Consider also the time it takes to actually learn how to drive vs. how long it takes to fully train a sales rep to achieve quota. When learning to drive a car, we’re not taught all the manoeuvres or practical elements in one lesson. It's spread-out, focused on mastering one thing at a time.


It begs the question: why are sales training programs still trying to teach everything in one go (maybe across a week or several weeks) with the view that new reps will be completely prepared to smash sales targets at the end of the program?

Today's World

With the ever-increasing rise of social media platforms, I believe this has an effect on how our current and our future generations will learn. If we look at the attention span of an average millennial, it is around 12 seconds. That shortens by 4 seconds to just 8 seconds for the average Gen Z employee, the next wave of younger employees coming into the workplace. 

With that in mind, I quickly recognised that long days and weeks of intensive classroom (or online) training are not key to a successful sales training program today. It’s imperative to focus on shorter bursts of bite-sized content that effectively convey what is being taught. I’m not just suggesting quizzes or tests. Anyone can pass or fail a quiz or test, but they do not reflect how a sales rep will perform in their role..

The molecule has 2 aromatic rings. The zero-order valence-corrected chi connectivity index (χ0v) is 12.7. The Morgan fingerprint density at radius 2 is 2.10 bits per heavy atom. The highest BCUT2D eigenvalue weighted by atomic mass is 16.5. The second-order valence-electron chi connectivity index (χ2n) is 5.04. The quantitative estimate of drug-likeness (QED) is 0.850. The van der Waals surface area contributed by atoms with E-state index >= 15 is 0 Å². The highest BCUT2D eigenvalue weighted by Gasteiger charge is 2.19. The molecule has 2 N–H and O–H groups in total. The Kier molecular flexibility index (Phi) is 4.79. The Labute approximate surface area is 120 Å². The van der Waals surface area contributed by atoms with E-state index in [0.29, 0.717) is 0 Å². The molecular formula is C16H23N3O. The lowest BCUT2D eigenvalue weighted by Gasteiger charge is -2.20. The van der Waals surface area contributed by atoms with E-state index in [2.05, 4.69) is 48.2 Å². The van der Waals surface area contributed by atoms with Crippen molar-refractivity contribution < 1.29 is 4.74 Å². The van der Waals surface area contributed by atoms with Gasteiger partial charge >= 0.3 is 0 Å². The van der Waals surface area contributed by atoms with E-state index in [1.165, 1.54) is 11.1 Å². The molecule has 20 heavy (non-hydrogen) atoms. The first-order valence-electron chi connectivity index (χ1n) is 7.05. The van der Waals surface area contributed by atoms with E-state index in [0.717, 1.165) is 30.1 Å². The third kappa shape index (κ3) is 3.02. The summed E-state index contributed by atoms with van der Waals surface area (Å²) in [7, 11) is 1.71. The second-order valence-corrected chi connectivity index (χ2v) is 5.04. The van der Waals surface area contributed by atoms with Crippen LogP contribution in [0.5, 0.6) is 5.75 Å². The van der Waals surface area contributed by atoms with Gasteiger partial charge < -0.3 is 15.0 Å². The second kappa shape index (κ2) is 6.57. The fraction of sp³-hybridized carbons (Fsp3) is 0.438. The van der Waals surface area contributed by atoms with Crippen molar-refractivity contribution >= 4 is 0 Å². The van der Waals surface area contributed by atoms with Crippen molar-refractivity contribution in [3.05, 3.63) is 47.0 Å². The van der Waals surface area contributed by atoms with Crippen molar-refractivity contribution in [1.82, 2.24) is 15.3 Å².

Bridging The Gap

I've received this advice:


“You may have a million and one things to do, but try your best to focus on one thing and do one thing well.”


It’s so important to complete an item with quality in mind, rather than just fractionally nudging lots of items forward with no completion. This applies directly to training and with the evolution of sales enablement here on UK shores: the practices and methods have shown to be really effective and relevant to today’s learners within onboarding and other types of training deliverables. So, with all of the above in mind, below is a guide to what to avoid and what to include when designing an onboarding program:

Avoid, Whenever Possible:

  1. Long days and weeks of sales training in a room (or online)
  2. Grouping complex content together, such as a “How To Use Our Entire CRM” or “How To Sell” bunched into one session
  3. Using a test or quiz to critique someone’s ability to sell through conversation
  4. No interactivity